September 14, 2011 in Nation/World

TSA changes airport rules for children

Policy includes less-invasive screening
Eileen Sullivan Associated Press
 

WASHINGTON – Children 12 years old and younger soon will no longer be required to remove their shoes at airport security checkpoints, Homeland Security Secretary Janet Napolitano told Congress on Tuesday. The policy also includes ways to screen young children without resorting to a pat-down that involves touching private areas on the body.

Napolitano said during a Senate hearing on the terror threat to the U.S. that the changes would be rolled out in the coming months. But the Transportation Security Administration later said the changes would be rolled out in weeks rather than months.

Napolitano said there may be some exceptions to keep airport security unpredictable. Terrorists have plotted to use children as suicide bombers, and some children still may be required to remove their shoes to keep security random.

Many travelers have complained that the TSA does not use common sense when it screens all air travelers the same way, including young children and the elderly. Criticism escalated last year when the government began using a pat-down more invasive than what had been used in the past, one that involves screeners feeling a traveler’s genital and breast areas.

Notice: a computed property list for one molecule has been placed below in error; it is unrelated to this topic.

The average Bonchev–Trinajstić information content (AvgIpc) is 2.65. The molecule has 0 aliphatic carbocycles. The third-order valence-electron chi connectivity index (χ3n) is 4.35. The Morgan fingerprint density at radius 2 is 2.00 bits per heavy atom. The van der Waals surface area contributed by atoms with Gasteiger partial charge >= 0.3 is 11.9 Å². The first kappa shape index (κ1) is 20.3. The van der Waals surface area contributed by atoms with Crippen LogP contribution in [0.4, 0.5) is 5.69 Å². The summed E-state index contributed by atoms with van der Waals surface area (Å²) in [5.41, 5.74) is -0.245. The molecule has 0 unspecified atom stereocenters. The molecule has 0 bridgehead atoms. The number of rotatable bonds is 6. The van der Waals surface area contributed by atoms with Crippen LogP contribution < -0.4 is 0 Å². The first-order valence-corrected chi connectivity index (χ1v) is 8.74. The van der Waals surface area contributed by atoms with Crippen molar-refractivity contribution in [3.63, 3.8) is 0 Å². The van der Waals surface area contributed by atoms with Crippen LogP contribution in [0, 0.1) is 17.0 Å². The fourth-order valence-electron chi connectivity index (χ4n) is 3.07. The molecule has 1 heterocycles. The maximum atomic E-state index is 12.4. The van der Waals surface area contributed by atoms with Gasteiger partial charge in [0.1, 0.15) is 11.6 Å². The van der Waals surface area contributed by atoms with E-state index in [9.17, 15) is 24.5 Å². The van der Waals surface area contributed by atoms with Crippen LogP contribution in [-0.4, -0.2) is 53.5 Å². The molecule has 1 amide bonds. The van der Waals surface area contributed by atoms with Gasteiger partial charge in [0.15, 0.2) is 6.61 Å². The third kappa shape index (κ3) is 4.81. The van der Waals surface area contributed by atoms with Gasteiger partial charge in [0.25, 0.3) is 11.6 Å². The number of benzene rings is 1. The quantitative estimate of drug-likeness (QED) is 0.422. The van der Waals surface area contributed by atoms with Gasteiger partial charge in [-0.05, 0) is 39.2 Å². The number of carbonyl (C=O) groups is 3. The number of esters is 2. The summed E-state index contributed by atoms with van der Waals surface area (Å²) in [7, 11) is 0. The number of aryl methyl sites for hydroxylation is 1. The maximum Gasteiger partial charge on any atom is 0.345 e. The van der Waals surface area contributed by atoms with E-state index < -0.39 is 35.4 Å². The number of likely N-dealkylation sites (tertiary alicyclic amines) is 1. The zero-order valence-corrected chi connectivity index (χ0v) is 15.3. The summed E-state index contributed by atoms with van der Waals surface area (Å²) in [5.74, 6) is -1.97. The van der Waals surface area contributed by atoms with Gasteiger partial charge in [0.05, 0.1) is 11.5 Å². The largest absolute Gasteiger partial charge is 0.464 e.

Earlier this year, TSA introduced a modified pat-down for children 12 and under and later announced it would look at ways to screen children through other methods to reduce the number of pat-downs provided to them.

To reduce the number of pat-downs given to children, screeners will soon be told to send children through metal detectors or the walk-through imaging machines multiple times to capture a clear picture and use more explosive trace detection tools such as hand swabs, according to the TSA.

“TSA anticipates these changes, which will begin rolling out in select airports this week, will continue to strengthen and streamline the security screening process for travelers,” said agency spokesman, Greg Soule.

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